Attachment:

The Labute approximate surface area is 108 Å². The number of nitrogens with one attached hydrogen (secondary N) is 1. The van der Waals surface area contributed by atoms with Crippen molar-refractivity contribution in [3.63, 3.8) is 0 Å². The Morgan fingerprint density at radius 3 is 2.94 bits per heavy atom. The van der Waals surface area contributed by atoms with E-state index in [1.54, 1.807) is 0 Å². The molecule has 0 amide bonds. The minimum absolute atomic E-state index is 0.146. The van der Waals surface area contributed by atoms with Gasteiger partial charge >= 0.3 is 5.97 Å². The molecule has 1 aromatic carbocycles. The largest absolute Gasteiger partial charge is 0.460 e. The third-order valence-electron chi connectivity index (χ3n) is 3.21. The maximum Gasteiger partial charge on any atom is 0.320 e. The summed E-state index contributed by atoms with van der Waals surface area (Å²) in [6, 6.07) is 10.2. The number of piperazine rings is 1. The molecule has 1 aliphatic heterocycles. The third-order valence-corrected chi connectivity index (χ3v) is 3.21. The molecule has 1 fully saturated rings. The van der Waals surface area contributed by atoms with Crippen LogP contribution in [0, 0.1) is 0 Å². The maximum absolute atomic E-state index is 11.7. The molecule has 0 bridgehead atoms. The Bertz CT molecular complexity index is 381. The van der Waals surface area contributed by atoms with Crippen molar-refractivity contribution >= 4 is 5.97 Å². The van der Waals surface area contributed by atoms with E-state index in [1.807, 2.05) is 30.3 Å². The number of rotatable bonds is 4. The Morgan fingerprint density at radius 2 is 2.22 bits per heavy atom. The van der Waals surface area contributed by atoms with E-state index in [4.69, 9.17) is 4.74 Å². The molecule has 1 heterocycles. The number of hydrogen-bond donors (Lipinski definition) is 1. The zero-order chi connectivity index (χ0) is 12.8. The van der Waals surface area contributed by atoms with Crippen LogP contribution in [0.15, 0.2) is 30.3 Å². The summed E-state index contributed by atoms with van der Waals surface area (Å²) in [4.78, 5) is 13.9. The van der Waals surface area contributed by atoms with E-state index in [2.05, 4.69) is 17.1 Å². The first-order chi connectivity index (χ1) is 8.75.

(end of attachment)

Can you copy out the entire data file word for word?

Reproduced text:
The Labute approximate surface area is 108 Å². The number of nitrogens with one attached hydrogen (secondary N) is 1. The van der Waals surface area contributed by atoms with Crippen molar-refractivity contribution in [3.63, 3.8) is 0 Å². The Morgan fingerprint density at radius 3 is 2.94 bits per heavy atom. The van der Waals surface area contributed by atoms with E-state index in [1.54, 1.807) is 0 Å². The molecule has 0 amide bonds. The minimum absolute atomic E-state index is 0.146. The van der Waals surface area contributed by atoms with Gasteiger partial charge >= 0.3 is 5.97 Å². The molecule has 1 aromatic carbocycles. The largest absolute Gasteiger partial charge is 0.460 e. The third-order valence-electron chi connectivity index (χ3n) is 3.21. The maximum Gasteiger partial charge on any atom is 0.320 e. The summed E-state index contributed by atoms with van der Waals surface area (Å²) in [6, 6.07) is 10.2. The number of piperazine rings is 1. The molecule has 1 aliphatic heterocycles. The third-order valence-corrected chi connectivity index (χ3v) is 3.21. The molecule has 1 fully saturated rings. The van der Waals surface area contributed by atoms with Crippen LogP contribution in [0, 0.1) is 0 Å². The maximum absolute atomic E-state index is 11.7. The molecule has 0 bridgehead atoms. The Bertz CT molecular complexity index is 381. The van der Waals surface area contributed by atoms with Crippen molar-refractivity contribution >= 4 is 5.97 Å². The van der Waals surface area contributed by atoms with E-state index in [1.807, 2.05) is 30.3 Å². The number of rotatable bonds is 4. The Morgan fingerprint density at radius 2 is 2.22 bits per heavy atom. The van der Waals surface area contributed by atoms with E-state index in [4.69, 9.17) is 4.74 Å². The molecule has 1 heterocycles. The number of hydrogen-bond donors (Lipinski definition) is 1. The zero-order chi connectivity index (χ0) is 12.8. The van der Waals surface area contributed by atoms with Crippen LogP contribution in [0.15, 0.2) is 30.3 Å². The summed E-state index contributed by atoms with van der Waals surface area (Å²) in [4.78, 5) is 13.9. The van der Waals surface area contributed by atoms with E-state index in [2.05, 4.69) is 17.1 Å². The first-order chi connectivity index (χ1) is 8.75.